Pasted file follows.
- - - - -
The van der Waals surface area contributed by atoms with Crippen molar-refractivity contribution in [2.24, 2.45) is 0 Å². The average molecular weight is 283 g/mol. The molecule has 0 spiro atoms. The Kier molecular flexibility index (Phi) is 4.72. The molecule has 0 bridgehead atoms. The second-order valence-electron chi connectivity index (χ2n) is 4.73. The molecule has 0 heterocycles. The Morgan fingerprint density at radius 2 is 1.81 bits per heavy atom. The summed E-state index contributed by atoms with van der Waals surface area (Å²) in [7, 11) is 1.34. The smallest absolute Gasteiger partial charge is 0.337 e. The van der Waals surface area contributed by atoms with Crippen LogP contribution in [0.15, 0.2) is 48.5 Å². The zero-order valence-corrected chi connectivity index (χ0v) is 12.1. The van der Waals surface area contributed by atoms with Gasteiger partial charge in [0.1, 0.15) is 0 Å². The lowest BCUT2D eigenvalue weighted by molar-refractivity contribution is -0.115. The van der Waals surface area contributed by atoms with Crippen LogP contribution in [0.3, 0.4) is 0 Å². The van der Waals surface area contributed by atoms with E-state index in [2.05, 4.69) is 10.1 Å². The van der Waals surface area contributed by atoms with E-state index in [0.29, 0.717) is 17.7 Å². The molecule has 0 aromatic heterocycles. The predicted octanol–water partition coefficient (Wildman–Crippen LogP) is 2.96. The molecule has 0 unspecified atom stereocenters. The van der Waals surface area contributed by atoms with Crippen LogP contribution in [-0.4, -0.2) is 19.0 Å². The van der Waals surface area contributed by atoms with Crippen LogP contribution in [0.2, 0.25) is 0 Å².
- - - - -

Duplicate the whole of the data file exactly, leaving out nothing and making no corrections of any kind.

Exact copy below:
The van der Waals surface area contributed by atoms with Crippen molar-refractivity contribution in [2.24, 2.45) is 0 Å². The average molecular weight is 283 g/mol. The molecule has 0 spiro atoms. The Kier molecular flexibility index (Phi) is 4.72. The molecule has 0 bridgehead atoms. The second-order valence-electron chi connectivity index (χ2n) is 4.73. The molecule has 0 heterocycles. The Morgan fingerprint density at radius 2 is 1.81 bits per heavy atom. The summed E-state index contributed by atoms with van der Waals surface area (Å²) in [7, 11) is 1.34. The smallest absolute Gasteiger partial charge is 0.337 e. The van der Waals surface area contributed by atoms with Crippen LogP contribution in [0.15, 0.2) is 48.5 Å². The zero-order valence-corrected chi connectivity index (χ0v) is 12.1. The van der Waals surface area contributed by atoms with Gasteiger partial charge in [0.1, 0.15) is 0 Å². The lowest BCUT2D eigenvalue weighted by molar-refractivity contribution is -0.115. The van der Waals surface area contributed by atoms with Crippen LogP contribution in [0.3, 0.4) is 0 Å². The van der Waals surface area contributed by atoms with E-state index in [2.05, 4.69) is 10.1 Å². The van der Waals surface area contributed by atoms with E-state index in [0.29, 0.717) is 17.7 Å². The molecule has 0 aromatic heterocycles. The predicted octanol–water partition coefficient (Wildman–Crippen LogP) is 2.96. The molecule has 0 unspecified atom stereocenters. The van der Waals surface area contributed by atoms with Crippen LogP contribution in [-0.4, -0.2) is 19.0 Å². The van der Waals surface area contributed by atoms with Crippen LogP contribution in [0.2, 0.25) is 0 Å².